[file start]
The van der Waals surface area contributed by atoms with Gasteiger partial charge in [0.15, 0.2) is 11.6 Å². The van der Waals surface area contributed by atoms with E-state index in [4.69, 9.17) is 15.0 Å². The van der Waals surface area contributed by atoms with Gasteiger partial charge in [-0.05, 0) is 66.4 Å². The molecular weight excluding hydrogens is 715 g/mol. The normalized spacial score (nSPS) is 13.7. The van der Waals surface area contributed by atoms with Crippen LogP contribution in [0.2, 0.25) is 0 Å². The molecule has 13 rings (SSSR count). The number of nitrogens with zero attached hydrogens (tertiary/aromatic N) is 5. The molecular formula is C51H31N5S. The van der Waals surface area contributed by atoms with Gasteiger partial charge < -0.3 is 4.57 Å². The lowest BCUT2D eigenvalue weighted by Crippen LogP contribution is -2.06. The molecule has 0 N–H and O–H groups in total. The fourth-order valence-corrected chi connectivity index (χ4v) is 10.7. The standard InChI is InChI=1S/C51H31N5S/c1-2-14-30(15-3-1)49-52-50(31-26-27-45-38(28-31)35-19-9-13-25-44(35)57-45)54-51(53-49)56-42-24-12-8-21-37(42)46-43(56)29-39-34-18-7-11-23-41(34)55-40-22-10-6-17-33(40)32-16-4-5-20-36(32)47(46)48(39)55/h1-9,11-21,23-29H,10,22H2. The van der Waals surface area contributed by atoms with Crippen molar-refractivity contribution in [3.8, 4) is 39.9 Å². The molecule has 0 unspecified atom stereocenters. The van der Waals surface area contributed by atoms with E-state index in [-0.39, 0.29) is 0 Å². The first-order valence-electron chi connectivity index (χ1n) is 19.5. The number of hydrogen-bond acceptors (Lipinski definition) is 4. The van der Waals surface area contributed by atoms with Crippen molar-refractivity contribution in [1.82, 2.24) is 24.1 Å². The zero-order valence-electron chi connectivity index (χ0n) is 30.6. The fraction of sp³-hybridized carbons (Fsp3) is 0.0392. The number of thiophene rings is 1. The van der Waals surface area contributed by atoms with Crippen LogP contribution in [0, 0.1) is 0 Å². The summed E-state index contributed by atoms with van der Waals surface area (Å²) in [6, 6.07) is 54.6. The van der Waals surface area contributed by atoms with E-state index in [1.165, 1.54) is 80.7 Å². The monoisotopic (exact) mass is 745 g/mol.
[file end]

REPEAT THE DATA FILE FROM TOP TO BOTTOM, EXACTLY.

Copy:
The van der Waals surface area contributed by atoms with Gasteiger partial charge in [0.15, 0.2) is 11.6 Å². The van der Waals surface area contributed by atoms with E-state index in [4.69, 9.17) is 15.0 Å². The van der Waals surface area contributed by atoms with Gasteiger partial charge in [-0.05, 0) is 66.4 Å². The molecular weight excluding hydrogens is 715 g/mol. The normalized spacial score (nSPS) is 13.7. The van der Waals surface area contributed by atoms with Crippen LogP contribution in [0.2, 0.25) is 0 Å². The molecule has 13 rings (SSSR count). The number of nitrogens with zero attached hydrogens (tertiary/aromatic N) is 5. The molecular formula is C51H31N5S. The van der Waals surface area contributed by atoms with Gasteiger partial charge < -0.3 is 4.57 Å². The lowest BCUT2D eigenvalue weighted by Crippen LogP contribution is -2.06. The molecule has 0 N–H and O–H groups in total. The fourth-order valence-corrected chi connectivity index (χ4v) is 10.7. The standard InChI is InChI=1S/C51H31N5S/c1-2-14-30(15-3-1)49-52-50(31-26-27-45-38(28-31)35-19-9-13-25-44(35)57-45)54-51(53-49)56-42-24-12-8-21-37(42)46-43(56)29-39-34-18-7-11-23-41(34)55-40-22-10-6-17-33(40)32-16-4-5-20-36(32)47(46)48(39)55/h1-9,11-21,23-29H,10,22H2. The van der Waals surface area contributed by atoms with Crippen molar-refractivity contribution in [3.8, 4) is 39.9 Å². The molecule has 0 unspecified atom stereocenters. The van der Waals surface area contributed by atoms with E-state index in [-0.39, 0.29) is 0 Å². The first-order valence-electron chi connectivity index (χ1n) is 19.5. The number of hydrogen-bond acceptors (Lipinski definition) is 4. The van der Waals surface area contributed by atoms with Crippen molar-refractivity contribution in [1.82, 2.24) is 24.1 Å². The zero-order valence-electron chi connectivity index (χ0n) is 30.6. The fraction of sp³-hybridized carbons (Fsp3) is 0.0392. The number of thiophene rings is 1. The van der Waals surface area contributed by atoms with Crippen LogP contribution in [0, 0.1) is 0 Å². The summed E-state index contributed by atoms with van der Waals surface area (Å²) in [6, 6.07) is 54.6. The van der Waals surface area contributed by atoms with E-state index in [1.165, 1.54) is 80.7 Å². The monoisotopic (exact) mass is 745 g/mol.